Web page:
A group of scientists say they have found a clue that could lead to developing an influenza vaccine that will not require changing every year with each new strain.

Researchers used the 2009 swine flu pandemic as a sort of natural experiment, gleaning from it a way of understanding why some people resist influenza better.

The research was published in the journal Nature Medicine today.

"New strains of flu are continuously emerging, some of which are deadly, and so the Holy Grail is to create a universal vaccine that would be effective against all strains of flu,” Prof. Ajit Lalvani from the National Heart and Lung Institute at Imperial College London, who led the study, said in a release.

Researchers at Imperial College in the U.K. collected blood samples from 342 volunteers (both staff and students at Imperial) during the swine flu outbreak and collected data on all symptoms experienced over the next two flu seasons.

People who managed to avoid severe illness as a result of the flu strain were found to also have more virus-killing immune cells (CD8 T cells) in their blood at the onset of the pandemic, according to the research.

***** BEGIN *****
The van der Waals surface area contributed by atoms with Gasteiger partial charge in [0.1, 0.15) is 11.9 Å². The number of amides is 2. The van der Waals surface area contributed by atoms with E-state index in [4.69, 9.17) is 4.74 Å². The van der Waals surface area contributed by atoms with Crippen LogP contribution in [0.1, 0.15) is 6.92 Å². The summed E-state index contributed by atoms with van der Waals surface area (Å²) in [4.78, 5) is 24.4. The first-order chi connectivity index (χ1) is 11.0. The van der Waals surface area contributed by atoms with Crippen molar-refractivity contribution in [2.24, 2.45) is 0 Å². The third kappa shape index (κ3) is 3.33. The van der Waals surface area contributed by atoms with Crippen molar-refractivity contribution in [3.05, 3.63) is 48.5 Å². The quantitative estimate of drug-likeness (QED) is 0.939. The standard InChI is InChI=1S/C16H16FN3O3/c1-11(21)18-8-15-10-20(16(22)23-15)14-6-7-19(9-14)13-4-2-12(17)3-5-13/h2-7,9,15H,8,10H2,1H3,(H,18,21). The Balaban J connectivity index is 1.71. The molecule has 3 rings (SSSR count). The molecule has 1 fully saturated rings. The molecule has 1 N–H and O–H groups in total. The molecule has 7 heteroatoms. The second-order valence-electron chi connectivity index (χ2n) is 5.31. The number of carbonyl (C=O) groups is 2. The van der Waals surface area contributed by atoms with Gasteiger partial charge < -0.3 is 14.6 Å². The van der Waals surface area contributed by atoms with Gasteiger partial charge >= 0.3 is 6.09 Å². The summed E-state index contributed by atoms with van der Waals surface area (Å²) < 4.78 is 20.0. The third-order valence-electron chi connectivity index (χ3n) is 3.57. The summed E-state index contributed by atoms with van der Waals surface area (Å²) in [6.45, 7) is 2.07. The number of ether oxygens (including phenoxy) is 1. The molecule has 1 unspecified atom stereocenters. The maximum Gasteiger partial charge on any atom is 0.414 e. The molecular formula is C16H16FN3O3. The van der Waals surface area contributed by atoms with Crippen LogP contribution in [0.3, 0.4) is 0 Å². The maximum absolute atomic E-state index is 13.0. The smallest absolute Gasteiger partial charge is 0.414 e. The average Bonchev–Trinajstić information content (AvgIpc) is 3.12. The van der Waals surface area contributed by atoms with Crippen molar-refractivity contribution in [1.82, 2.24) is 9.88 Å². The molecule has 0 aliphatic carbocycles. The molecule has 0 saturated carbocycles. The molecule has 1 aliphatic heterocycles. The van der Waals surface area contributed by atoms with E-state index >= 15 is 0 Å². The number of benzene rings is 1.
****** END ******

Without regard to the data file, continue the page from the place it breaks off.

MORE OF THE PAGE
Based on that discovery, researchers assumed a vaccine that could stimulate production of these cells might be effective in preventing more flu viruses.

"The immune system produces these CD8 T cells in response to usual seasonal flu. Unlike antibodies, they target the core of the virus, which doesn't change, even in new pandemic strains," Lavlani said.

"Our findings suggest that by making the body produce more of this specific type of CD8 T cell, you can protect people against symptomatic illness. This provides the blueprint for developing a universal flu vaccine.”

The flu vaccines that are already out there make the immune system produce antibodies that recognize structures on the surface of the virus and prevent infection with the most common strains of influenza. Because of that, they have to be changed and updated each year as popular strains change and evolve.

The aforementioned T cells were previously thought to protect against the flu, but were only recently tested with regards to humans during a pandemic.